Saturday, May 30, 2015

Muck Diving at Lembeh

When we first reached the jetty that was the gateway to Lembeh, we were taken aback. Wooden fishing boats crammed the water's edge, oil sheens colouring rainbow outlines around their hulls. At the boundary between sand and sea, discarded plastic bags washed back and forth in the lapping waves. Garbage floated on the surface of water that was an unnatural murky black; it was impossible to tell what lay beneath.
Muck diving. It is the appreciation of the weird and the ugly, and the often hard-to-spot. Even the name accorded to them reeks of oddity: critters. Roll in around in your mouth and say it out loud.
Doesn't it sound like something that would have a million little legs, six eyes and the ability to make your skin crawl?
It is the abundance of such grotesque animals that catapulted Lembeh into international prominence as the capital of muck diving. And what better a backdrop than the gloomy waters of these straits?
On every dive we discovered critters ranging from bobtail squids to sea-dragons. Octopuses were a dime a dozen. Leaf fish, scorpionfish, frogfish, ghost pipefish, ribbon eels, mandarin fish, a multitude of differently coloured shrip and nudibranchs... I don't think it's possible to quantify the variety of things we saw.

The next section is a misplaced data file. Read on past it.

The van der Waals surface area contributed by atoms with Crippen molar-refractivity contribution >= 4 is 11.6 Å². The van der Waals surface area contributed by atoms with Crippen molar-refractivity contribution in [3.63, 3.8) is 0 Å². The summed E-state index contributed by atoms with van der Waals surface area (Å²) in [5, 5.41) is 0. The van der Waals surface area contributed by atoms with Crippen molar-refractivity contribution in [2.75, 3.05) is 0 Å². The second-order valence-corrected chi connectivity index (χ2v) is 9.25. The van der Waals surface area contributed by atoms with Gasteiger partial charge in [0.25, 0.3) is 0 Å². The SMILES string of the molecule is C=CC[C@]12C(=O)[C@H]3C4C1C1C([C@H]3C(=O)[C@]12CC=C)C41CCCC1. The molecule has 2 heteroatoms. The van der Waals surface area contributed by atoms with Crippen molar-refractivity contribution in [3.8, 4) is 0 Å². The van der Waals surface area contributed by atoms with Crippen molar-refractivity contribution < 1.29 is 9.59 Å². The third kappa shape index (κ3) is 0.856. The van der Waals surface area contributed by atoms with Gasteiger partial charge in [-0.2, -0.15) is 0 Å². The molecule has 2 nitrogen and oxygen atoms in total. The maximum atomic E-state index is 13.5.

Scientists reckon up to one million species call the ocean home - and that's despite the fact that 95% of the world's oceans still remain unexplored. It took sixteen dives at Lembeh but I now fully appreciate why. There is so much life out there, even in the places you least expect it to flourish in. Creatures smaller, weirder, hardier than you imagine - and yet so perfectly adapted and intricate in every way.
And then, of course, that begs the question - how much more is there that we don't know about? And how can we find out if we don't even know what we're missing?
I won't forget how the dive guide parted an innocuous bunch of seaweed - something I must have passed by a thousand times when diving - to point out a Lembeh sea-dragon, so small that you couldn't see its eyes unless you knew what you were looking for. It wasn't till the sea-dragon turned its head in the current that I realised what it was.
And that's the magic, isn't it? To get a tantalising glimpse of the wonder of Nature, and know there is so much more out there - not waiting for us to discover, because who are we to them? - but just being, testament to how well the sea keeps its secrets.

All the beautiful underwater photos taken by Jason!

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